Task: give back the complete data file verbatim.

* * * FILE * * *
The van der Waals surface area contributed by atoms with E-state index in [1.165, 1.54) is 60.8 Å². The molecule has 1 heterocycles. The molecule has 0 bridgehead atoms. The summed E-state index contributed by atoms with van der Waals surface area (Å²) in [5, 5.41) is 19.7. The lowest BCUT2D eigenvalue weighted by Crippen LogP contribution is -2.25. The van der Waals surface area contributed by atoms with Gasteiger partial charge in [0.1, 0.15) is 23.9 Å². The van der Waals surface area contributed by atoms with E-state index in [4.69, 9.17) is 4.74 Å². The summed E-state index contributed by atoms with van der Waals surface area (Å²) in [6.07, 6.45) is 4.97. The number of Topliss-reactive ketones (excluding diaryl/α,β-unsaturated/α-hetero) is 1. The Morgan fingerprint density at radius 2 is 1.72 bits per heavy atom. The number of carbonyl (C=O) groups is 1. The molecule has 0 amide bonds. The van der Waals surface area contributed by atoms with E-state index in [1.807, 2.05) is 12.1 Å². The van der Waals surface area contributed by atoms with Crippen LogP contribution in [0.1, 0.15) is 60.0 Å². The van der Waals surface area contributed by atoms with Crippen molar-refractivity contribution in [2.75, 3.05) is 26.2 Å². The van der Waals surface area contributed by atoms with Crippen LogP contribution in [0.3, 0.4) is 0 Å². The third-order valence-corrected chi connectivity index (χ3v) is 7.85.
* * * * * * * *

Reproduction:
The van der Waals surface area contributed by atoms with E-state index in [1.165, 1.54) is 60.8 Å². The molecule has 1 heterocycles. The molecule has 0 bridgehead atoms. The summed E-state index contributed by atoms with van der Waals surface area (Å²) in [5, 5.41) is 19.7. The lowest BCUT2D eigenvalue weighted by Crippen LogP contribution is -2.25. The van der Waals surface area contributed by atoms with Gasteiger partial charge in [0.1, 0.15) is 23.9 Å². The van der Waals surface area contributed by atoms with E-state index in [4.69, 9.17) is 4.74 Å². The summed E-state index contributed by atoms with van der Waals surface area (Å²) in [6.07, 6.45) is 4.97. The number of Topliss-reactive ketones (excluding diaryl/α,β-unsaturated/α-hetero) is 1. The Morgan fingerprint density at radius 2 is 1.72 bits per heavy atom. The number of carbonyl (C=O) groups is 1. The molecule has 0 amide bonds. The van der Waals surface area contributed by atoms with E-state index in [1.807, 2.05) is 12.1 Å². The van der Waals surface area contributed by atoms with Crippen LogP contribution in [0.1, 0.15) is 60.0 Å². The van der Waals surface area contributed by atoms with Crippen molar-refractivity contribution in [2.75, 3.05) is 26.2 Å². The van der Waals surface area contributed by atoms with Crippen LogP contribution in [0.3, 0.4) is 0 Å². The third-order valence-corrected chi connectivity index (χ3v) is 7.85.